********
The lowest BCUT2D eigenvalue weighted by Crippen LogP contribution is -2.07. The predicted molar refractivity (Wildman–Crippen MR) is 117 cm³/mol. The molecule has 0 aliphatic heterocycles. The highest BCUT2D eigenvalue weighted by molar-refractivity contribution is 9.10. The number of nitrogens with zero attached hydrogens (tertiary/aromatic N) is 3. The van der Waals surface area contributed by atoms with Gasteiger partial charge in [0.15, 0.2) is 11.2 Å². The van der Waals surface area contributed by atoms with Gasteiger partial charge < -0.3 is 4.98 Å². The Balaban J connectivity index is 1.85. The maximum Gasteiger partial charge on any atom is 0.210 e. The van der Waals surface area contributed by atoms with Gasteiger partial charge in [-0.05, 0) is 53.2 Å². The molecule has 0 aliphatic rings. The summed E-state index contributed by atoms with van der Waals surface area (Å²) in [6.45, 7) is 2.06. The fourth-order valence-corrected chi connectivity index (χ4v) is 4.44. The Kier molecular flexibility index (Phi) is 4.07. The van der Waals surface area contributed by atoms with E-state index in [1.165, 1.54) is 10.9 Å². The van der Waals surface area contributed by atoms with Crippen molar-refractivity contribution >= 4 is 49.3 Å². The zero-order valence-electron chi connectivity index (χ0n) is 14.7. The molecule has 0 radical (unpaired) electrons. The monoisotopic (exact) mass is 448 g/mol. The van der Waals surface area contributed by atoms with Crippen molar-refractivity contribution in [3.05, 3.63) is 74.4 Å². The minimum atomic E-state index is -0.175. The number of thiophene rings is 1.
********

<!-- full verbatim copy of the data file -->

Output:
The lowest BCUT2D eigenvalue weighted by Crippen LogP contribution is -2.07. The predicted molar refractivity (Wildman–Crippen MR) is 117 cm³/mol. The molecule has 0 aliphatic heterocycles. The highest BCUT2D eigenvalue weighted by molar-refractivity contribution is 9.10. The number of nitrogens with zero attached hydrogens (tertiary/aromatic N) is 3. The van der Waals surface area contributed by atoms with Gasteiger partial charge in [0.15, 0.2) is 11.2 Å². The van der Waals surface area contributed by atoms with Gasteiger partial charge < -0.3 is 4.98 Å². The Balaban J connectivity index is 1.85. The maximum Gasteiger partial charge on any atom is 0.210 e. The van der Waals surface area contributed by atoms with Gasteiger partial charge in [-0.05, 0) is 53.2 Å². The molecule has 0 aliphatic rings. The summed E-state index contributed by atoms with van der Waals surface area (Å²) in [6.45, 7) is 2.06. The fourth-order valence-corrected chi connectivity index (χ4v) is 4.44. The Kier molecular flexibility index (Phi) is 4.07. The van der Waals surface area contributed by atoms with E-state index in [1.165, 1.54) is 10.9 Å². The van der Waals surface area contributed by atoms with Crippen molar-refractivity contribution >= 4 is 49.3 Å². The zero-order valence-electron chi connectivity index (χ0n) is 14.7. The molecule has 0 radical (unpaired) electrons. The monoisotopic (exact) mass is 448 g/mol. The van der Waals surface area contributed by atoms with Crippen molar-refractivity contribution in [3.05, 3.63) is 74.4 Å². The minimum atomic E-state index is -0.175. The number of thiophene rings is 1.